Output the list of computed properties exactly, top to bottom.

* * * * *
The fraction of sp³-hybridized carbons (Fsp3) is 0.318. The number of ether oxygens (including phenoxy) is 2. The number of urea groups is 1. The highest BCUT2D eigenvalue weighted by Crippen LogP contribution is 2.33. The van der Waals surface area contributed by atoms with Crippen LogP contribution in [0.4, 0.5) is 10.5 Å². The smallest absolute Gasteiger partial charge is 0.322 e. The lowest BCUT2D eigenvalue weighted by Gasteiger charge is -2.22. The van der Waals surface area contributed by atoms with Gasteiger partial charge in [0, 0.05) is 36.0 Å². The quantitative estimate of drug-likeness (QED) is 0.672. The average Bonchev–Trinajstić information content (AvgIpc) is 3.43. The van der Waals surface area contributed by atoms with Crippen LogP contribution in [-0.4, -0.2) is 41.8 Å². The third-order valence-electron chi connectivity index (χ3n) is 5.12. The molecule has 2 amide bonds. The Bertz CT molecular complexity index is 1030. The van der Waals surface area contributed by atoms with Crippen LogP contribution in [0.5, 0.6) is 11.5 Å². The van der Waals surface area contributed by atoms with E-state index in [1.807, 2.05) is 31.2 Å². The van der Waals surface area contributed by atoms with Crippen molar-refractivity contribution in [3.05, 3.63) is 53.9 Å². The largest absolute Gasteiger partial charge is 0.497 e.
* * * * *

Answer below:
The fraction of sp³-hybridized carbons (Fsp3) is 0.318. The number of ether oxygens (including phenoxy) is 2. The number of urea groups is 1. The highest BCUT2D eigenvalue weighted by Crippen LogP contribution is 2.33. The van der Waals surface area contributed by atoms with Crippen LogP contribution in [0.4, 0.5) is 10.5 Å². The smallest absolute Gasteiger partial charge is 0.322 e. The lowest BCUT2D eigenvalue weighted by Gasteiger charge is -2.22. The van der Waals surface area contributed by atoms with Gasteiger partial charge in [0, 0.05) is 36.0 Å². The quantitative estimate of drug-likeness (QED) is 0.672. The average Bonchev–Trinajstić information content (AvgIpc) is 3.43. The van der Waals surface area contributed by atoms with Crippen LogP contribution in [-0.4, -0.2) is 41.8 Å². The third-order valence-electron chi connectivity index (χ3n) is 5.12. The molecule has 2 amide bonds. The Bertz CT molecular complexity index is 1030. The van der Waals surface area contributed by atoms with Crippen LogP contribution in [0.5, 0.6) is 11.5 Å². The van der Waals surface area contributed by atoms with E-state index in [1.807, 2.05) is 31.2 Å². The van der Waals surface area contributed by atoms with Crippen molar-refractivity contribution in [3.05, 3.63) is 53.9 Å². The largest absolute Gasteiger partial charge is 0.497 e.